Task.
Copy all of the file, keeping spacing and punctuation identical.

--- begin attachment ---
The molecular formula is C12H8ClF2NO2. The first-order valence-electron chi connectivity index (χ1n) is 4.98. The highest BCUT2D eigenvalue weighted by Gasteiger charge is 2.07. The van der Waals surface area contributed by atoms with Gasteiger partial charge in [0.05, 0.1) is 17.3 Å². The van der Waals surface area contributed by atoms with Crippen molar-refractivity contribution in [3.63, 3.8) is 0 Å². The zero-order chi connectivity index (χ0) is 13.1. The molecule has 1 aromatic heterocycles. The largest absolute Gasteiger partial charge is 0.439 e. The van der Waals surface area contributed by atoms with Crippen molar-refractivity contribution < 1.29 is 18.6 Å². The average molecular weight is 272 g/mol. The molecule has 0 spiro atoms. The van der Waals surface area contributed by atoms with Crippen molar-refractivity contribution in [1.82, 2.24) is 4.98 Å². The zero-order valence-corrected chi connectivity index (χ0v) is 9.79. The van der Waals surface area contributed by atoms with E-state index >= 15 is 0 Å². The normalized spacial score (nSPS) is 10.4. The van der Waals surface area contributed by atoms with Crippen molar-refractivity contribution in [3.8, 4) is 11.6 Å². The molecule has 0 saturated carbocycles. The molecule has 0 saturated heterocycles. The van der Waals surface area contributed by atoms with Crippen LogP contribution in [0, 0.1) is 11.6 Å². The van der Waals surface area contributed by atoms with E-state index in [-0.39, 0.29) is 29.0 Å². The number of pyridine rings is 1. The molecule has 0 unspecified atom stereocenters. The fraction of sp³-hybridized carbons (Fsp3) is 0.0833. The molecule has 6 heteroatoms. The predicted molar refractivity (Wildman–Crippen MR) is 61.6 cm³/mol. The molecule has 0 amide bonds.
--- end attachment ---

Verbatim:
The molecular formula is C12H8ClF2NO2. The first-order valence-electron chi connectivity index (χ1n) is 4.98. The highest BCUT2D eigenvalue weighted by Gasteiger charge is 2.07. The van der Waals surface area contributed by atoms with Gasteiger partial charge in [0.05, 0.1) is 17.3 Å². The van der Waals surface area contributed by atoms with Crippen molar-refractivity contribution in [3.63, 3.8) is 0 Å². The zero-order chi connectivity index (χ0) is 13.1. The molecule has 1 aromatic heterocycles. The largest absolute Gasteiger partial charge is 0.439 e. The van der Waals surface area contributed by atoms with Crippen molar-refractivity contribution < 1.29 is 18.6 Å². The average molecular weight is 272 g/mol. The molecule has 0 spiro atoms. The van der Waals surface area contributed by atoms with Crippen molar-refractivity contribution in [1.82, 2.24) is 4.98 Å². The zero-order valence-corrected chi connectivity index (χ0v) is 9.79. The van der Waals surface area contributed by atoms with E-state index >= 15 is 0 Å². The normalized spacial score (nSPS) is 10.4. The van der Waals surface area contributed by atoms with Crippen molar-refractivity contribution in [3.8, 4) is 11.6 Å². The molecule has 0 saturated carbocycles. The molecule has 0 saturated heterocycles. The van der Waals surface area contributed by atoms with Crippen LogP contribution in [0, 0.1) is 11.6 Å². The van der Waals surface area contributed by atoms with E-state index in [-0.39, 0.29) is 29.0 Å². The number of pyridine rings is 1. The molecule has 0 unspecified atom stereocenters. The fraction of sp³-hybridized carbons (Fsp3) is 0.0833. The molecule has 6 heteroatoms. The predicted molar refractivity (Wildman–Crippen MR) is 61.6 cm³/mol. The molecule has 0 amide bonds.